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Law Professor Says Supreme Court NCAA Ruling Is Meaningful, But Not Monumental


Yesterday, the Supreme Court ruled unanimously that the NCAA must allow education-related payments to college athletes. But will it get schools any closer to giving their moneymaking athletes a paycheck? Cardozo Law professor Ekow Yankah thinks paying college athletes as if they are employees will only cause more problems. He joins us now to explain.

Welcome back to the program.

EKOW YANKAH: Thanks for having me.

CORNISH: So first of all, help us understand this ruling, which I have heard being described as narrow but potentially transformative. What exactly does it say?

YANKAH: I think narrow but potentially transformative is a nice way to put it. The analogy I think of is it's as though you live near a volcano and you feel the ground rumbling. It's not the explosion, but the tremors are meaningful. So what the ruling said is the NCAA cannot put a cap on educational-related expenses and force colleges to just give as much as they want without violating antitrust rules.

CORNISH: Now, this summer, states including Florida, Georgia, I think Alabama, maybe New Mexico - they're going to allow student athletes to profit from their own intellectual property outside of educational institutions, meaning that they can accept money for appearances, autographs - I don't (laughter) - an NFT sale, right? Does this ruling influence what's about to happen this summer? How should we think about this going forward?

YANKAH: It doesn't influence it. Well, it's part of a huge stew, right? It's part of the, as we said, the trembling of the ground. And frankly, it makes each time the NCAA digs its heel in the ground seem less and less legally tenable and, frankly, less and less politically tenable. So I don't think the ruling has to be on all fours with name, image and likeness, but it does portend a sort of groundswell. And, of course, some of the language in the case really drew suspicion on the sort of bedrock notion of how much mileage the NCAA can get from their amateurism stance.

CORNISH: Supreme Court Justice Brett Kavanaugh wrote that, quote, "nowhere else in America can businesses get away with agreeing not to pay their workers a fair market rate on the theory that their product is defined by not paying their workers a fair market rate." I think people are interested in this case so much because of the movement towards having players on the college level get a paycheck, you know, from college institutions. And does this bring us any closer to that? Does this create a new environment or atmosphere that would complicate that goal that some players have?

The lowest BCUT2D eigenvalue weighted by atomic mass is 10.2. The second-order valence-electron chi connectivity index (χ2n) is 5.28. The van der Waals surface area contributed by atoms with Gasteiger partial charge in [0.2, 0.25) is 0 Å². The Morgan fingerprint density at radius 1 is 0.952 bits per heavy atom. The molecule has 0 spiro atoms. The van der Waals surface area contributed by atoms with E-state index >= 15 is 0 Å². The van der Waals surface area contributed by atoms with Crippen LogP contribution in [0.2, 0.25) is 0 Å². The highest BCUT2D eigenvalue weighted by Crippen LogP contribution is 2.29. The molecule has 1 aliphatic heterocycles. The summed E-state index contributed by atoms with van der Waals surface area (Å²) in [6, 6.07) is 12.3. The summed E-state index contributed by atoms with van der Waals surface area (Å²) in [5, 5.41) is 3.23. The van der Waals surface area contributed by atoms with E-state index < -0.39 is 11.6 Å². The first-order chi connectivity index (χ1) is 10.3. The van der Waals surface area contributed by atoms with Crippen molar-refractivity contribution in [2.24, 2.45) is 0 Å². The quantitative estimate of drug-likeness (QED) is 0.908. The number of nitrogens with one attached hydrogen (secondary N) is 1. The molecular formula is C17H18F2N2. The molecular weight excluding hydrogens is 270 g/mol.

YANKAH: Yeah. The educational package is an important ruling because of its language. It probably doesn't change things on the ground so much since the wealthiest universities already have much more attractive packages. But the Kavanaugh language is obviously fiery. It's the language that attracted every eyeball. It is in some ways a bring-me-a-case kind of language, right? This is Kavanaugh signaling with no uncertainty where he stands on these positions. And a more sensible NCAA would now start thinking, where is it that we can compromise and find an endgame that we can all live with?

CORNISH: You once said the NCAA often tries to do the vaguely right thing when it has absolutely no other choice. What are the choices it's left with in this moment?

YANKAH: You know, the NCAA - it really is stunning how little they're willing to change. And the NCAA's position that they will stonewall and turn their back and offer words about student athletes being students while rarely actually either supporting student athletes being students or actually enforcing these rules if it can cost them money means that the NCAA has found it has no friends left. It has no friends, in some sense, on the right, who see this as a way of restricting business interest in people's individual liberties. It has no friends on the left, who see this as a matter of individual equity and even, obviously, racial equity. It's hard to find yourself with as few friends as the NCAA has, but it has somehow managed.

CORNISH: That's Ekow Yankah.

Thank you so much for speaking with us.

YANKAH: Thank you for having me. Transcript provided by NPR, Copyright NPR.

Audie Cornish
Over two decades of journalism, Audie Cornish has become a recognized and trusted voice on the airwaves as co-host of NPR's flagship news program, All Things Considered.
Justine Kenin